The politics behind Philip Hammond’s budget yesterday are depressingly transparent. Potholes and struggling school budgets are two of the things most likely to be bothering the sort of 30- and 40-something suburban voters who unexpectedly swung to Labour in 2017. Setting aside money to patch up the roads and buy “a few little extras” for schools looks a lot like an attempt to communicate that, for those swing voters at least, austerity is drawing to an end. For the bits of the crumbling public realm they are most likely to encounter – on their morning commute; in a panicked begging letter from their kid’s school – help is on the way.
I’m not convinced it’ll work. For one thing the sums on offer are hilariously small: the £400m set aside for schools is a fraction of the £2.7bn a year government has just blown on a tax cut that largely benefits higher earners (another signal that austerity is over, just so long as you were never really affected by it in the first place). That works out to just £10,000 per primary school, and £50,000 per secondary: at a time when schools are closing on Friday afternoons because they’re so short on cash, throwing them a few pennies for “little extras” and expecting them to be grateful looks tone deaf.
There’s another reason I’m not persuaded those middle England swing voters will believe the good times are about to roll – a side-effect of austerity that did not feature in Hammond’s speech.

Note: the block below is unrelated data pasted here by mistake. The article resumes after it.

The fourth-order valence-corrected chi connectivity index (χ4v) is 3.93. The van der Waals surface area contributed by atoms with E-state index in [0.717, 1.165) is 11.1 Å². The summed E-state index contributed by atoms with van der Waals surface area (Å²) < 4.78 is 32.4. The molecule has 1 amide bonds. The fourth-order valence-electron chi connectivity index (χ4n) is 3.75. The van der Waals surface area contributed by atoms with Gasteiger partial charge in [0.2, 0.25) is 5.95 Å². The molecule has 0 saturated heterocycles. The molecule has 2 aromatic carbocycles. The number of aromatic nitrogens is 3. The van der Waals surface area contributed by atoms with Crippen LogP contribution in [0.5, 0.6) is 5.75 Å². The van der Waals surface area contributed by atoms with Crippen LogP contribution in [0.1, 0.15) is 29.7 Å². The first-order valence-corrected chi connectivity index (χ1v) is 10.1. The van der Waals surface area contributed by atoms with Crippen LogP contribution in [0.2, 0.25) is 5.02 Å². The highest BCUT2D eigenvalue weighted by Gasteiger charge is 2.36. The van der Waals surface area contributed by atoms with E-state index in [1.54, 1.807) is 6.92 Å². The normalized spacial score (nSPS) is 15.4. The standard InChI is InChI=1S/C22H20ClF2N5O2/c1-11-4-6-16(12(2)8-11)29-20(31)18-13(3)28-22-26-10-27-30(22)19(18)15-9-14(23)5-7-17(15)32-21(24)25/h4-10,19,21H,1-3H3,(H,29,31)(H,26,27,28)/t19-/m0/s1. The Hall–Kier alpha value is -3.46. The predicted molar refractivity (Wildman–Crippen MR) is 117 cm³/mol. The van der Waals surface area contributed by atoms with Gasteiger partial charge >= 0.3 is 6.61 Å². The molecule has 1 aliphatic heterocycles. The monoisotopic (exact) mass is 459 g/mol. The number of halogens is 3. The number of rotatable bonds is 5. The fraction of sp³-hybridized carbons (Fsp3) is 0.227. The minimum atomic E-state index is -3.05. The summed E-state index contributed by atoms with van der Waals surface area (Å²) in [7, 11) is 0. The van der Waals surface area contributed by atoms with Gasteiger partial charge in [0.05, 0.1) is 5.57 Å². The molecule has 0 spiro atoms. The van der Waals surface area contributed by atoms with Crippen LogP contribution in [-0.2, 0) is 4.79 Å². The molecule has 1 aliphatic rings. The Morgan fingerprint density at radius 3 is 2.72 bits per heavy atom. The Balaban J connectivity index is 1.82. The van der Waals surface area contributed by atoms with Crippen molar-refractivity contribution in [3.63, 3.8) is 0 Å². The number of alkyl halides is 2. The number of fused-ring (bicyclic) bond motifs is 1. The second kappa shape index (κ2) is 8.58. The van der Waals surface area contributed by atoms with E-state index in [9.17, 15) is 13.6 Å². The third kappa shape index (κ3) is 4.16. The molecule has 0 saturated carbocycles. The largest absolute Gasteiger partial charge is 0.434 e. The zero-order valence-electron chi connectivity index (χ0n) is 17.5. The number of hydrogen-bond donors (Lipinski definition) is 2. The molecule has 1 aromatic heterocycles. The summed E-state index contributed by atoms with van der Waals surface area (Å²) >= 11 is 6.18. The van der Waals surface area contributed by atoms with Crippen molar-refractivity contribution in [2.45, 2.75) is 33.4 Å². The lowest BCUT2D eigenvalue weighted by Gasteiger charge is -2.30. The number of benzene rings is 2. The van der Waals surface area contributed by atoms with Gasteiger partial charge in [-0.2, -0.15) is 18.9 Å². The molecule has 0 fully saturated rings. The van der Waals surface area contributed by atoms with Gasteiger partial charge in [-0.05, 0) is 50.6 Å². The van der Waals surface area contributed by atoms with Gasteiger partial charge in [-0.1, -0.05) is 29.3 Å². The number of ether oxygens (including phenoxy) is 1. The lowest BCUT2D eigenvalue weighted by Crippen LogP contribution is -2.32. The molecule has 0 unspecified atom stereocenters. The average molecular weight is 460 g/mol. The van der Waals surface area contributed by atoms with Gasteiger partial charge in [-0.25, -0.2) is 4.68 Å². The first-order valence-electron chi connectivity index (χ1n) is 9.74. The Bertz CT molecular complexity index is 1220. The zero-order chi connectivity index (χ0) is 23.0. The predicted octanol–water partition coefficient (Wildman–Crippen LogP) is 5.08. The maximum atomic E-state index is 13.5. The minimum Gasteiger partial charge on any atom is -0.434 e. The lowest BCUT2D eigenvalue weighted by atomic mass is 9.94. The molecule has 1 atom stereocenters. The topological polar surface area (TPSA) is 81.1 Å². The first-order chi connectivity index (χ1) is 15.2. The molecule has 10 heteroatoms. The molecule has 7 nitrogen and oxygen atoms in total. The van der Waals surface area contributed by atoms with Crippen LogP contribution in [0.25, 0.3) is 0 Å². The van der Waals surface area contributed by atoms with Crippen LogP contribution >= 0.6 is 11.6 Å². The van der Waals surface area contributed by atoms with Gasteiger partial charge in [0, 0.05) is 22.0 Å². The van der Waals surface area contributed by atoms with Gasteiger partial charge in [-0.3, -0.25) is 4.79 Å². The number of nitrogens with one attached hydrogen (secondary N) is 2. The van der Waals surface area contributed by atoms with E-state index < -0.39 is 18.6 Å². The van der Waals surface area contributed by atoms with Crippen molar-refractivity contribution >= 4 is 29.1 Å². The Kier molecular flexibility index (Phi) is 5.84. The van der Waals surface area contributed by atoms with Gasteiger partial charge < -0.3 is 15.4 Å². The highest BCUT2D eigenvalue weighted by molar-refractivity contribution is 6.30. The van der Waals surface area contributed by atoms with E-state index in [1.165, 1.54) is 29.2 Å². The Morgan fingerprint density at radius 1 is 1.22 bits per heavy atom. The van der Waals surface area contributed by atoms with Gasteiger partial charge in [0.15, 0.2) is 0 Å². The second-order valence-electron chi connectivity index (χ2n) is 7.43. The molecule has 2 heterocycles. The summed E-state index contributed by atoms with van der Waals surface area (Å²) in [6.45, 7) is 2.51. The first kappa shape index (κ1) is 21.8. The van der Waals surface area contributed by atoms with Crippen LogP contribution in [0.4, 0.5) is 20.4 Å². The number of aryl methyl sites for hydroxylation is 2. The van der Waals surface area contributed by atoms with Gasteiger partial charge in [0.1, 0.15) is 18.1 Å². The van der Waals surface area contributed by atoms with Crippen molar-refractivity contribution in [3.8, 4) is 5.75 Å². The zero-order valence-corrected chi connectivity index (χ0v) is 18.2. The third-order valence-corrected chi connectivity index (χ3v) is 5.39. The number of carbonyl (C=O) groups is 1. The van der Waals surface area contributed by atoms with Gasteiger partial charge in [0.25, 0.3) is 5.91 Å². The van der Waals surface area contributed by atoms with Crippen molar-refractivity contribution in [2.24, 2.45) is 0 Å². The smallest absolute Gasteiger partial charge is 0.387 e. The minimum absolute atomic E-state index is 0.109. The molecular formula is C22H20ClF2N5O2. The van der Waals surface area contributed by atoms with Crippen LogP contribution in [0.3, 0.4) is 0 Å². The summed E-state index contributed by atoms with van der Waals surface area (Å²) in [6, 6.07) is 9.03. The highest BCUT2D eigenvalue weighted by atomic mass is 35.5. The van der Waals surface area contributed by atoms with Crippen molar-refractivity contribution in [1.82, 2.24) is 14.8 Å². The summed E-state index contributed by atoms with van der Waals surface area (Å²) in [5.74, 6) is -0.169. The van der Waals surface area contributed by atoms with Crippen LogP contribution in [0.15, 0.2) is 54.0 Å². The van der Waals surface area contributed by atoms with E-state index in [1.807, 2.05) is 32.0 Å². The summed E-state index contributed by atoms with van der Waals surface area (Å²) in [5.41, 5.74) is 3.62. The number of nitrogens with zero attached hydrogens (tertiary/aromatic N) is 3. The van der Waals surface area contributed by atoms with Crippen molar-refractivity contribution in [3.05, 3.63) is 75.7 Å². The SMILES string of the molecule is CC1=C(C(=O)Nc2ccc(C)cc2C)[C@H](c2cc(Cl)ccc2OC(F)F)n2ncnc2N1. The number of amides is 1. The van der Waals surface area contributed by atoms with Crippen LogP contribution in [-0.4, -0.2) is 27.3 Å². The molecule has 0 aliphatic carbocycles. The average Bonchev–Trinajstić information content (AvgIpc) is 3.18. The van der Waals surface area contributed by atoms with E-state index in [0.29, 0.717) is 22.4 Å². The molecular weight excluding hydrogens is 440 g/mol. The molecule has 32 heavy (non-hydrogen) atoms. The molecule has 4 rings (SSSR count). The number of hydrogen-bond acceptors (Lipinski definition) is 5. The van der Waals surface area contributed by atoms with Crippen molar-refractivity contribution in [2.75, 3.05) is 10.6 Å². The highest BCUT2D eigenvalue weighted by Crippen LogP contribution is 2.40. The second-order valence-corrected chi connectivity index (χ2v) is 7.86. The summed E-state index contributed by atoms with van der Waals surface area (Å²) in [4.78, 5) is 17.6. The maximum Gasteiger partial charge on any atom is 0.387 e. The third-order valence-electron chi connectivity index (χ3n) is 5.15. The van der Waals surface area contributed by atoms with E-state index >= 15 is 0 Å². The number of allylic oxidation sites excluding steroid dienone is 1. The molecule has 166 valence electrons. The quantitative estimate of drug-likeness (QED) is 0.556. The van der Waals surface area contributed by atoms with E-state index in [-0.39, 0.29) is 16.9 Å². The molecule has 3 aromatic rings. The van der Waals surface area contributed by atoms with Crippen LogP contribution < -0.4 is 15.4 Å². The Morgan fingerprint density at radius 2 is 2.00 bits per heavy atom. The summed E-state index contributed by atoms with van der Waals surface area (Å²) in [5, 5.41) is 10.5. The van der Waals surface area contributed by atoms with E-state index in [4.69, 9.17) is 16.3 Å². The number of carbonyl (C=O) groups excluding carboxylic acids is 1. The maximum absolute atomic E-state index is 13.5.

During the last Tory government, an encampment of up to 200 homeless people appeared in the subways near London’s Waterloo station. Like the Hoovervilles that mushroomed in American cities during the Great Depression, Cardboard City was a physical manifestation of the damage wrought by failed economic policies.
The last Labour government, for all its many failures, pretty much fixed this. By the mid 2000s, thanks to initiatives such as the Rough Sleeping Unit, the number of people sleeping on Britain’s streets had fallen by almost three-quarters. A terrible and complicated social problem had been largely solved.
But now it’s back. On the streets any major city, and many less major ones, you will find occupied sleeping bags and tents; the number of people sleeping rough has almost tripled since 2010. The reasons for this are complex: the availability and cost of housing is a factor, but so are the growth of the private rental sector, the under-regulation of landlords, and the impact of welfare reforms such as Universal Credit. There is no magic button that will fix this.
Nonetheless: it is notable that, yesterday, Hammond didn’t even try. For all his repeated claims that austerity was winding down, he didn’t even acknowledge this most visible manifestation of economic hardship. Perhaps he felt that the £100m rough sleeping strategy announced last August, not a penny of which was new, would solve the problem. It will not.
The quantities of money to fix potholes and buy baubles for school are far too small to bring austerity to an end, but that’s not really what they’re for: they’re there, instead, to show that the government is committed to patching up those bits of Britain’s physical and social fabric most likely to worry swing voters.
But the rise in rough sleeping is both more visible and more worrying. Austerity helped to cause it; Philip Hammond is not helping to fix it. Until he does, those voters will likely continue to feel that something has gone very wrong with this country.